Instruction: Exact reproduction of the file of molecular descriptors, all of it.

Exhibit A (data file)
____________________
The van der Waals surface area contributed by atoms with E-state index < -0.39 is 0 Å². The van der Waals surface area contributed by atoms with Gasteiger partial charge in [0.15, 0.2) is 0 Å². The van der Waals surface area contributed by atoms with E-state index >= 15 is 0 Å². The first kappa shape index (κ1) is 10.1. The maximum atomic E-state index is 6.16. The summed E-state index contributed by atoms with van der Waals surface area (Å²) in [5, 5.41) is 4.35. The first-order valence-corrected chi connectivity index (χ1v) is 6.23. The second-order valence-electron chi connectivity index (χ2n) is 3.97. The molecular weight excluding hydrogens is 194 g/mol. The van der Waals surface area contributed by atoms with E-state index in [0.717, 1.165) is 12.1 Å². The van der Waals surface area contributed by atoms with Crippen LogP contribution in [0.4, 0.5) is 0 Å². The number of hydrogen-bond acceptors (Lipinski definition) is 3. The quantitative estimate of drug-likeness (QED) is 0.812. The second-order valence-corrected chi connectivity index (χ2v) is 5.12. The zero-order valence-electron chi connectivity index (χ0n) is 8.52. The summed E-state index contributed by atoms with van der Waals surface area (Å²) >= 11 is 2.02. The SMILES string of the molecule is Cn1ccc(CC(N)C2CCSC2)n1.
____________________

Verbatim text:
The van der Waals surface area contributed by atoms with E-state index < -0.39 is 0 Å². The van der Waals surface area contributed by atoms with Gasteiger partial charge in [0.15, 0.2) is 0 Å². The van der Waals surface area contributed by atoms with E-state index >= 15 is 0 Å². The first kappa shape index (κ1) is 10.1. The maximum atomic E-state index is 6.16. The summed E-state index contributed by atoms with van der Waals surface area (Å²) in [5, 5.41) is 4.35. The first-order valence-corrected chi connectivity index (χ1v) is 6.23. The second-order valence-electron chi connectivity index (χ2n) is 3.97. The molecular weight excluding hydrogens is 194 g/mol. The van der Waals surface area contributed by atoms with E-state index in [0.717, 1.165) is 12.1 Å². The van der Waals surface area contributed by atoms with Crippen LogP contribution in [0.4, 0.5) is 0 Å². The number of hydrogen-bond acceptors (Lipinski definition) is 3. The quantitative estimate of drug-likeness (QED) is 0.812. The second-order valence-corrected chi connectivity index (χ2v) is 5.12. The zero-order valence-electron chi connectivity index (χ0n) is 8.52. The summed E-state index contributed by atoms with van der Waals surface area (Å²) >= 11 is 2.02. The SMILES string of the molecule is Cn1ccc(CC(N)C2CCSC2)n1.